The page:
I spent some time last night wrapping my head around how bitcoin works.  Here’s a summary that I wrote up for a friend earlier today. The summary is a bit on the technical side.

The heart of the system is a global, public ledger listing all transactions on the network.  The ledger is called the “block chain”, a term derived from the underlying tech.

Balances are held by ‘addresses’ which function much the same way as bank accounts.

  • An “address” is the public side of a public key / private key pair.
  • Transactions can only be initiated by the address owner, who has the private key.
  • Transactions are authenticated by any number of peers on the network, using the address’ public key.
  • New addresses are cheap to create, and can be created by anyone at any time.  It is common for people to use many many addresses.
  • The balance for any address may be derived by locating the first appearance of that address in the block chain, and rolling forward all transactions in the block chain involving that address.

Transactions are committed in batches called “blocks” about every 10 minutes.

  • The network requires an expensive computation to be performed in order for the for transaction set to be committed to the public ledger.
  • The computational cost protects the network against fraudulent transactions.
  • The computation is a hash of the transaction data, the previous block’s hash, and a number called a “nonce”.
  • The fun part: the hash must begin with N zeroes, where N determines the computational difficulty.
  • The higher N is, the harder it is to find a nonce that produces a qualifying hash.
  • Why?  Because we don’t know a-priori what nonce will produce the needed number of zeroes in the hash, and must brute-force the computation by trying different nonces until one is found.
  • The higher N is, the lower the number of qualified hashes, and therefore the harder it is to find a nonce.
  • The network moves N up or down over time as described below.
  • Because each block hash builds on the previous block hash, the blocks form a “chain” which is very computationally expensive to rebuild once it is set.  This protects the network from fraud.
  • The network incentivizes this hard computational work by rewarding the committer with newly minted bitcoins.
    • The people who do this work are called “miners” because the net result of their work is like mining gold.
    • It is a competitive business.
    • Only one miner can commit a block of transactions and get the reward.
    • Miners race to be the first to commit a block, deploying electricity and hardware to gain bitcoins.
    • The network adjusts N to maintain a pre-determined rate of bitcoin creation as hardware improves and miner interest fluctuates.

    Dude, where's my git repo?

    Imagine you’ve joined a startup as the tech lead. The founder has a prototype, which she built with a contractor. Conveniently, the contractor hosted the code on github, so you fork the repository and you’re off and running. Months of building go by. The contractor, while still friendly with everyone, has moved on.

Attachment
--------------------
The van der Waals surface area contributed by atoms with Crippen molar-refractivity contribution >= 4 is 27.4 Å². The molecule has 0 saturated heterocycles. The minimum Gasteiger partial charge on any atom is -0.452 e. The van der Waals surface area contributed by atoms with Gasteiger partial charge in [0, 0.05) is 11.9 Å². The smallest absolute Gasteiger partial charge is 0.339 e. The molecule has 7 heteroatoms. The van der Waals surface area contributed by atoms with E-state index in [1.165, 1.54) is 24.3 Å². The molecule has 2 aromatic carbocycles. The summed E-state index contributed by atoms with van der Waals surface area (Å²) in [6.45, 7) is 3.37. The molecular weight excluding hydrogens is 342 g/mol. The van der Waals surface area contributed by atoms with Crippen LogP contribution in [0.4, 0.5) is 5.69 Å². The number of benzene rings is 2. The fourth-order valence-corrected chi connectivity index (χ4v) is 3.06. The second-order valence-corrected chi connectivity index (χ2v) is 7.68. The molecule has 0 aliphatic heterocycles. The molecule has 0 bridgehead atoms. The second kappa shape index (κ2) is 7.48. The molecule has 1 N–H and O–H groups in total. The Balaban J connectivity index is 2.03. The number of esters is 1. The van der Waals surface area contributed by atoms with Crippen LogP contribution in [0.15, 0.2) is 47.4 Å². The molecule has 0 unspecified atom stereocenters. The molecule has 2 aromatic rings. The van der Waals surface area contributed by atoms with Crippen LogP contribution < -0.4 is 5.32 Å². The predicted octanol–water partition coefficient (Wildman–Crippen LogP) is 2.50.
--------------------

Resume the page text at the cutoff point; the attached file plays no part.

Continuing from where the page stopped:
One day, you go to push your latest commits to github, and you get an error message that the remote repository cannot be found. You log into github, and the repository is gone. All traces of it have disappeared.

    What happened? It turns out that Github treats private repositories in a special and unexpected way: private forks disappear when their ancestor is deleted from github. So when the contractor, needing to free up space in his account, removed the prototype repository, all its children went with it. Caveat emptor.

    This might sound scary, but since every git repository carries its history, it’s actually pretty straightforward to recover so long as you have an up to date clone of the repo handy. Here is the procedure:

    1. On github, create an empty private git repository having the same name as the old one, in the same github account as your fork.
    2. On a machine containing a checkout of the code, make a bare clone of the repo and mirror it to the re-created repo on github:
      git clone --bare /path/to/code /tmp/repo.git
      cd /tmp/repo.git
      git push --mirror
    3. Now you can fetch, pull and push in the original checkout as if nothing happened.

    Fifty-Fifty Spaghetti

    Try this some time: when making spaghetti, use half regular noodles and half whole-wheat noodles.  The latter have lots of fiber making for a hearty and filling meal, but for most sauces I find them to be a little too heavy.  Cutting the whole wheat with regular pasta gives a light taste while retaining some of the good stuff.  My kids, who normally eschew all things fibrous, barely notice the difference and happily wolf it down.

    Hello again, world

    This is another test. We’re doing some additional posting to help root out an issue with the circonflex A’s that appear between sentences. Let’s see how it goes.

    How about sentences with two spaces.  Do we get a different result?

    Hello, world

    This is a test of posting to the blog from a new writing environment. Let’s see what happens. Postscript: it worked! (mostly)

    This is a second test.  I’m using the same post to try it out.  Let’s see what happens.